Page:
Germany’s Federal Minister of Foreign Affairs Heiko Maas recently pledged to receive 70,000 vulnerable Afghans, including those who have worked alongside the Bundeswehr, journalists, and human rights activists.
On Sunday, the first day of his three-day trip to the region surrounding Afghanistan, Maas told journalists in Turkey that Germany, in addition to taking in at least 70,000 Afghans, would provide the governments of Uzbekistan, Pakistan, and Tajikistan with aid to help them cope with potential influxes of Afghan asylum seekers, Der Spiegel reports.
Germany’s pledge to take in more migrants comes despite the Afghan community in Germany already representing a serious security threat and committing a disproportionate amount of crime.
Maas, a member of the Social Democratic Party (SPD), said that although the German army’s deployment to Afghanistan had ended, the task to pull vulnerable Afghans out of the country was not yet over.
“We want to continue the relief operation,” Maas told reporters gathered at the press conference, adding: “But it is now entering a second phase.”
Some 10,000 Afghans who worked closely alongside Germany’s armed forces will be eligible to receive aid, along with 1,600 activists and journalists who face the risk of reprisal from the Taliban.
“If you add the closest family members, that would be around 70,000 people,” Maas said. “Our work will continue until everyone, for whom we are responsible in Afghanistan, is safe.”
The foreign minister mentioned two ways that could potentially see stranded Afghans airlifted to Germany. First, repair extensive damage done to Kabul’s airport so that civilian flights can begin again. If that isn’t feasible, Maas suggested the possibility of working with neighboring countries so that vulnerable Afghans can leave for Germany via countries like Uzbekistan, Pakistan, and Tajikistan.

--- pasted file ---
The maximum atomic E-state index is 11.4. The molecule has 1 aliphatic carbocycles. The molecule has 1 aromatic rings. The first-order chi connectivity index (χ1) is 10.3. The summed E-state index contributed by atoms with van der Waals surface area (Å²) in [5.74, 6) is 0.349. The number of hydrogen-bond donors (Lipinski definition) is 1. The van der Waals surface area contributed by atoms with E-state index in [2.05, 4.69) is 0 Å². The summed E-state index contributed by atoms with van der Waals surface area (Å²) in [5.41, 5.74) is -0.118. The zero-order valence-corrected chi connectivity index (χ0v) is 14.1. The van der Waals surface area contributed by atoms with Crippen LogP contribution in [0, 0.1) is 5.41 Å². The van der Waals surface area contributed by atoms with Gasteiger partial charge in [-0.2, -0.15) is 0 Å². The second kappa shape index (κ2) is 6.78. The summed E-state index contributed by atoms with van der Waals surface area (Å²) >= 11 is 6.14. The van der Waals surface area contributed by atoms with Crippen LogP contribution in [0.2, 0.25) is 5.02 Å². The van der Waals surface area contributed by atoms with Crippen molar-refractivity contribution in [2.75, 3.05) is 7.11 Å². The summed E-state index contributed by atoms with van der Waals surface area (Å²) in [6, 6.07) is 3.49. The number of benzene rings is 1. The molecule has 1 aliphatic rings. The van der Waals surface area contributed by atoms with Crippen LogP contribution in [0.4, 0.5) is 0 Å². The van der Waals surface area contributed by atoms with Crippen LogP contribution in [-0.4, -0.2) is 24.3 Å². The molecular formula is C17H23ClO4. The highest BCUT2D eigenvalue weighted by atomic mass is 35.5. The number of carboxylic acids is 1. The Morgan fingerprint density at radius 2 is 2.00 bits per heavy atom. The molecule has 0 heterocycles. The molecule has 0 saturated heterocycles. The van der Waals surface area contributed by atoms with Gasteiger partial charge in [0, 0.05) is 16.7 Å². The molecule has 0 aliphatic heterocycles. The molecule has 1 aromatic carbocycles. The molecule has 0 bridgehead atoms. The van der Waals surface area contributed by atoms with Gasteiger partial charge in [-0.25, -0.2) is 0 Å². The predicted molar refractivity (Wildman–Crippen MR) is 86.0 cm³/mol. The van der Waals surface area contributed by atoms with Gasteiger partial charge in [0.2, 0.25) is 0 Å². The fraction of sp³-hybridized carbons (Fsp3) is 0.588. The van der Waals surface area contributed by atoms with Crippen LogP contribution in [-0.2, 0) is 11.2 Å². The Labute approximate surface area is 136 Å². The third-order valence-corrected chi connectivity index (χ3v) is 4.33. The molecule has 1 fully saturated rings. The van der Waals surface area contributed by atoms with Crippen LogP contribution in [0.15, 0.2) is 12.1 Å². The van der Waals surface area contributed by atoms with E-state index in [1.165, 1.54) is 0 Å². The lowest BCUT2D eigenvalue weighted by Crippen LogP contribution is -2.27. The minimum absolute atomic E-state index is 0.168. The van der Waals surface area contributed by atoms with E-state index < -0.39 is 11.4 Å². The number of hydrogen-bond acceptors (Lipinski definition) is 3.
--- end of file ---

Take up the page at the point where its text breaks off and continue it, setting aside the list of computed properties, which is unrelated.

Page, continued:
Despite Maas’s optimism, it isn’t exactly clear how viable either option is. The airport in Kabul is badly damaged and carrying out operations would require trained staff, which would likely have to be supplied from abroad. Similarly, transporting vulnerable Afghans to neighboring countries could be difficult as well because they would first have to pass through numerous Taliban checkpoints before exiting Afghanistan.
Regardless of whether Maas’s plans actually work, the vast majority of Germans are expecting to resettle more Afghan migrants. A recent poll carried out by the opinion research institute YouGov revealed that seven in 10 Germans fear another large influx of asylum seekers into the European Union, Die Welt reports.
The same poll also showed that 74 percent of German citizens regard the deployment of German troops to Afghanistan as a failure. Only 9 percent of citizens considered Germany’s mission on Afghanistan as a success.
Not all of Europe’s leaders are eager to take in large numbers of Afghan nationals.
One of those leaders is Austrian Chancellor Sebastian Kurz, who recently made it clear that he does not want to accept any more Afghans, citing that his country has already taken in 44,000 Afghan nationals in recent years.
“We have taken in over 40,000 Afghans in Austria in the last few years and beyond. We are one of the countries with the largest Afghan community,” Kurz said, adding that “there are still big problems with the integration, and we are therefore against an additional inclusion.”